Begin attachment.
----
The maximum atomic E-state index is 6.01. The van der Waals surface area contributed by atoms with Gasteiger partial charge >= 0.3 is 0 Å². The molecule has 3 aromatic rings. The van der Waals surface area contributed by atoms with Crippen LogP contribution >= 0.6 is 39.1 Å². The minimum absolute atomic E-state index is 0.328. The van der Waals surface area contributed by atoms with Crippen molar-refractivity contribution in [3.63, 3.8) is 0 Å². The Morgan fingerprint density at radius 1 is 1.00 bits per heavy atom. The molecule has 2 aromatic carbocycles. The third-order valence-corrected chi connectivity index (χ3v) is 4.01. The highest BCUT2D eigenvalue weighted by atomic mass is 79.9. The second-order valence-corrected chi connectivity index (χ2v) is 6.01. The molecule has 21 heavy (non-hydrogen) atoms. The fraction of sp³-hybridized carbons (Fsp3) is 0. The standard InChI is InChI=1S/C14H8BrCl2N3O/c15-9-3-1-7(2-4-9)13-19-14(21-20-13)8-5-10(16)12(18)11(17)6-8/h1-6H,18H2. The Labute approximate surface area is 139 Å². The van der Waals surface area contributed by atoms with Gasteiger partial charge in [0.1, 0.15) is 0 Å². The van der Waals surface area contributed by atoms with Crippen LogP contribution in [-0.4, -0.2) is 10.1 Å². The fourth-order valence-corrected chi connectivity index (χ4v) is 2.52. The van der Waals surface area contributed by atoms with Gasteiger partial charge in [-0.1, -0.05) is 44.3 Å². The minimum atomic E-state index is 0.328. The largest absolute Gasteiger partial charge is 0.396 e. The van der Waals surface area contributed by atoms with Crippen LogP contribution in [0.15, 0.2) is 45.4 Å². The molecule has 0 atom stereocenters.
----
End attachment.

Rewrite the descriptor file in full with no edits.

The maximum atomic E-state index is 6.01. The van der Waals surface area contributed by atoms with Gasteiger partial charge >= 0.3 is 0 Å². The molecule has 3 aromatic rings. The van der Waals surface area contributed by atoms with Crippen LogP contribution >= 0.6 is 39.1 Å². The minimum absolute atomic E-state index is 0.328. The van der Waals surface area contributed by atoms with Crippen molar-refractivity contribution in [3.63, 3.8) is 0 Å². The Morgan fingerprint density at radius 1 is 1.00 bits per heavy atom. The molecule has 2 aromatic carbocycles. The third-order valence-corrected chi connectivity index (χ3v) is 4.01. The highest BCUT2D eigenvalue weighted by atomic mass is 79.9. The second-order valence-corrected chi connectivity index (χ2v) is 6.01. The molecule has 21 heavy (non-hydrogen) atoms. The fraction of sp³-hybridized carbons (Fsp3) is 0. The standard InChI is InChI=1S/C14H8BrCl2N3O/c15-9-3-1-7(2-4-9)13-19-14(21-20-13)8-5-10(16)12(18)11(17)6-8/h1-6H,18H2. The Labute approximate surface area is 139 Å². The van der Waals surface area contributed by atoms with Gasteiger partial charge in [0.1, 0.15) is 0 Å². The van der Waals surface area contributed by atoms with Crippen LogP contribution in [-0.4, -0.2) is 10.1 Å². The fourth-order valence-corrected chi connectivity index (χ4v) is 2.52. The van der Waals surface area contributed by atoms with Gasteiger partial charge in [-0.1, -0.05) is 44.3 Å². The minimum atomic E-state index is 0.328. The largest absolute Gasteiger partial charge is 0.396 e. The van der Waals surface area contributed by atoms with Crippen LogP contribution in [0.15, 0.2) is 45.4 Å². The molecule has 0 atom stereocenters.